Royalty free picture © Photo Jean Marie Liot / DPPI / IDEC
JULES VERNE TROPHY
December 15th, 2015
On her fourth week of racing against the clock where there is a need for precision to deal with the complicated weather patterns in the South Pacific, IDEC SPORT is entering a crucial phase, which could determine the outcome of this attempt to smash the Jules Verne Trophy record.
At the start of this 24th day, with in fact night falling for the big, red trimaran, there was an important gybe on the edge of the area of low pressure. Francis Joyon and his crew of five will be seeking out the best wind angle and strongest winds, trying not to get sucked into the light conditions to starboard. This low-pressure episode is the start of a sequence with contrasting conditions expected before they reach Cape Horn. Like Loïck Peyron and his maxi trimaran Banque Populaire V at this very same point in the voyage four years ago, Francis, Guénolé, Bernard, Clément, Boris and Alex are also expecting to suffer in getting through these transition zones between two systems, before dealing with a huge high they will have to round via the north or south.
A team effort
More than ever they are taking advantage of the wealth of experience found in the crew selected by Francis Joyon, as they approach a tricky stretch, which could be crucial in this voyage across the South Pacific. “Marcel van Triest is doing a great job,” stressed Bernard Stamm, who has already encountered the whims of this huge ocean on several occasions. “Everyone on board can see the control panel in the cockpit, and the e-mail exchange between Francis and Marcel. There are then open discussions amongst us. In any case, it is Francis, who has the final say.” As for choosing the route and finding the most efficient trajectory, once again this is a team effort and the watch routine since leaving Brest has worked well. “Each time we take the helm, we try to do as well as the helmsman that preceded us and better than our previous watch.” For the moment, they can be pleased with the intermediate reference times set in the Indian Ocean and a crew that is dealing well with tiredness.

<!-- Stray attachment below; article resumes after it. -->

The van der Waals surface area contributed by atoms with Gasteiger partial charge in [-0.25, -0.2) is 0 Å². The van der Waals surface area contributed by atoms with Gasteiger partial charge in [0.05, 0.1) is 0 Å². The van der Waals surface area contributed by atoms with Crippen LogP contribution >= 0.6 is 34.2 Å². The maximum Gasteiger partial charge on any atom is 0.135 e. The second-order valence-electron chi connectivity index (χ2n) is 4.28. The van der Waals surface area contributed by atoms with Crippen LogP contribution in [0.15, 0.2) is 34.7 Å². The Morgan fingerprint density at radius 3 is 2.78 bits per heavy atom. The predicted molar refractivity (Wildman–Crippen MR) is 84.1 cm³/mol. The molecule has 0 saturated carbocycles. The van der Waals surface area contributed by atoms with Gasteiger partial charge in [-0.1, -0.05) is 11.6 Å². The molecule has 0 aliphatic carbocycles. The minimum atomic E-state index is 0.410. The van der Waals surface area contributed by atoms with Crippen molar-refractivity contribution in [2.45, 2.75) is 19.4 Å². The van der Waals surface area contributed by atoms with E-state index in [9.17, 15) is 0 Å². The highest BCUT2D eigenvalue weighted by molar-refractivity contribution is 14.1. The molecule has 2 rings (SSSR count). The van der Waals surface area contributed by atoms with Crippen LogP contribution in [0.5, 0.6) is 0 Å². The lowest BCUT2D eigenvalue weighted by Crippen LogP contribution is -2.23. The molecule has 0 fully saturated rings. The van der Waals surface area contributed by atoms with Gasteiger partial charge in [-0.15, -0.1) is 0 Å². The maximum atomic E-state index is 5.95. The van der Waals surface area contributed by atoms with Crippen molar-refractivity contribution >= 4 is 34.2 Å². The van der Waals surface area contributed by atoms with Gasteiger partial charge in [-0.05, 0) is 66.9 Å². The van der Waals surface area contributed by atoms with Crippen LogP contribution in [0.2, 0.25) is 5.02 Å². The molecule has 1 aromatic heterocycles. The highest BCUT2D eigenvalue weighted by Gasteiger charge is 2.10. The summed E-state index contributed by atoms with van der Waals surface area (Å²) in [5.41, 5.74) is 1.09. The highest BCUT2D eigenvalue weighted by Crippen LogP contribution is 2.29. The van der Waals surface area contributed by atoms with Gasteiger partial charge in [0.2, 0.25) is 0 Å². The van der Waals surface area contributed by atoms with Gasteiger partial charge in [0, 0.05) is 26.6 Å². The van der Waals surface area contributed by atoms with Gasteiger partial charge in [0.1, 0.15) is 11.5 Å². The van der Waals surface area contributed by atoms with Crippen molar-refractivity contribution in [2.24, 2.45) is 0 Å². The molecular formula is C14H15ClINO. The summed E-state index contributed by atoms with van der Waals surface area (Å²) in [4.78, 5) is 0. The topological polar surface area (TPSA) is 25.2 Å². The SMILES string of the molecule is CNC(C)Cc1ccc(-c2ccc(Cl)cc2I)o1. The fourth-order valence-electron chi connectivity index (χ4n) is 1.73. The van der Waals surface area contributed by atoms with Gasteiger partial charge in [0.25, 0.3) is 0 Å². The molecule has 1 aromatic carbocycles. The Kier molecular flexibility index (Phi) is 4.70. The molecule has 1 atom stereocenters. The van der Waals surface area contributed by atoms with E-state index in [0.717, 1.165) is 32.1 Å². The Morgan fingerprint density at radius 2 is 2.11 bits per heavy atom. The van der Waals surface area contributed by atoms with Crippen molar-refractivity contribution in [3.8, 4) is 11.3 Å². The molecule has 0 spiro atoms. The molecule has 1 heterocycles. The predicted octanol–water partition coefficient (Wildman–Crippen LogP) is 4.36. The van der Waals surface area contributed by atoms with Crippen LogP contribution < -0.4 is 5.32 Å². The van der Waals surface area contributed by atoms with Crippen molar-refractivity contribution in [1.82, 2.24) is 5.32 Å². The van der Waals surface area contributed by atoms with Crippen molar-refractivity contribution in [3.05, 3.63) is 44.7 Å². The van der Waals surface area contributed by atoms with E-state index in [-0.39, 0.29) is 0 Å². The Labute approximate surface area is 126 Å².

An unexpected duel
“Early in the night (this morning back in Europe) we were within half a mile of Spindrift,” smiled Francis Joyon. “We weren’t expecting to find ourselves in a duel after 24 days at sea.” The two maxi trimarans competing for the Jules Verne Trophy have come to similar conclusions over the past few days about the best way to tackle the Pacific. Hence, the similar tracks, with gybes carried out within a few minutes of each other. “Our reference is Banque Populaire V,” stated Bernard Stamm, “but we find it interesting to compare our route and speed with Spindrift 2, the former Banque Populaire V.” The conclusion is that Idec Sport, almost 9m shorter with less sail and with just 6 men on board is back equal or doing better than the boat that is now alongside them. “In stronger winds above 25 knots, we are even a bit faster,” the crew told us. “On the other hand she sails at a better angle to the wind. That’s why we lost out getting around the St Helena high. We had to gybe and let them get away on one tack on a more direct route than us.”
It’s a race against the clock, a battle against the elements and the complicated weather systems... Idec Sport’s Jules Verne Trophy attempt now involves a real rival, which is ideal for them to see how they are doing and it is giving a boost to the motivation of those on board.
C PAUL BESSEREAU
FOTO PAU BESSEREAU IDEC
Foto Paul Bessereau IDEC